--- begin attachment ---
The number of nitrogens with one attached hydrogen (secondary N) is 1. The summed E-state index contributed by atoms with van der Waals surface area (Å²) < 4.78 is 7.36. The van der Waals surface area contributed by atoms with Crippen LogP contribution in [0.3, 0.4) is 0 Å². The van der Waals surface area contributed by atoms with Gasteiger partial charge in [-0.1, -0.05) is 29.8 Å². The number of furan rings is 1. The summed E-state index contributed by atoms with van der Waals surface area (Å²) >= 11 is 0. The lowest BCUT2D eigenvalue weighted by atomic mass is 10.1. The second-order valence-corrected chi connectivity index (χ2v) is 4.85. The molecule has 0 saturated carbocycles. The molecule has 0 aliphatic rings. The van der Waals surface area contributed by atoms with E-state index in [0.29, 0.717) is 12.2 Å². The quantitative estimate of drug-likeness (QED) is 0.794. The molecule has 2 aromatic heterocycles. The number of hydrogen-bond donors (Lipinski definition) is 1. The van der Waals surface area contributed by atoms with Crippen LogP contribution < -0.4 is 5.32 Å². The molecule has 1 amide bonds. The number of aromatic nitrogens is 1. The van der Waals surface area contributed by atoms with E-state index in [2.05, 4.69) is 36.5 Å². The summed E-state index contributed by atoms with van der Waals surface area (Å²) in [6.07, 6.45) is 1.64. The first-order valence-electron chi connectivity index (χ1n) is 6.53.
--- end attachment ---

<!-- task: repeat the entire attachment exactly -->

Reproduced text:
The number of nitrogens with one attached hydrogen (secondary N) is 1. The summed E-state index contributed by atoms with van der Waals surface area (Å²) < 4.78 is 7.36. The van der Waals surface area contributed by atoms with Crippen LogP contribution in [0.3, 0.4) is 0 Å². The van der Waals surface area contributed by atoms with Gasteiger partial charge in [-0.1, -0.05) is 29.8 Å². The number of furan rings is 1. The summed E-state index contributed by atoms with van der Waals surface area (Å²) >= 11 is 0. The lowest BCUT2D eigenvalue weighted by atomic mass is 10.1. The second-order valence-corrected chi connectivity index (χ2v) is 4.85. The molecule has 0 saturated carbocycles. The molecule has 0 aliphatic rings. The van der Waals surface area contributed by atoms with E-state index in [0.29, 0.717) is 12.2 Å². The quantitative estimate of drug-likeness (QED) is 0.794. The molecule has 2 aromatic heterocycles. The number of hydrogen-bond donors (Lipinski definition) is 1. The van der Waals surface area contributed by atoms with Crippen LogP contribution < -0.4 is 5.32 Å². The molecule has 1 amide bonds. The number of aromatic nitrogens is 1. The van der Waals surface area contributed by atoms with E-state index in [2.05, 4.69) is 36.5 Å². The summed E-state index contributed by atoms with van der Waals surface area (Å²) in [6.07, 6.45) is 1.64. The first-order valence-electron chi connectivity index (χ1n) is 6.53.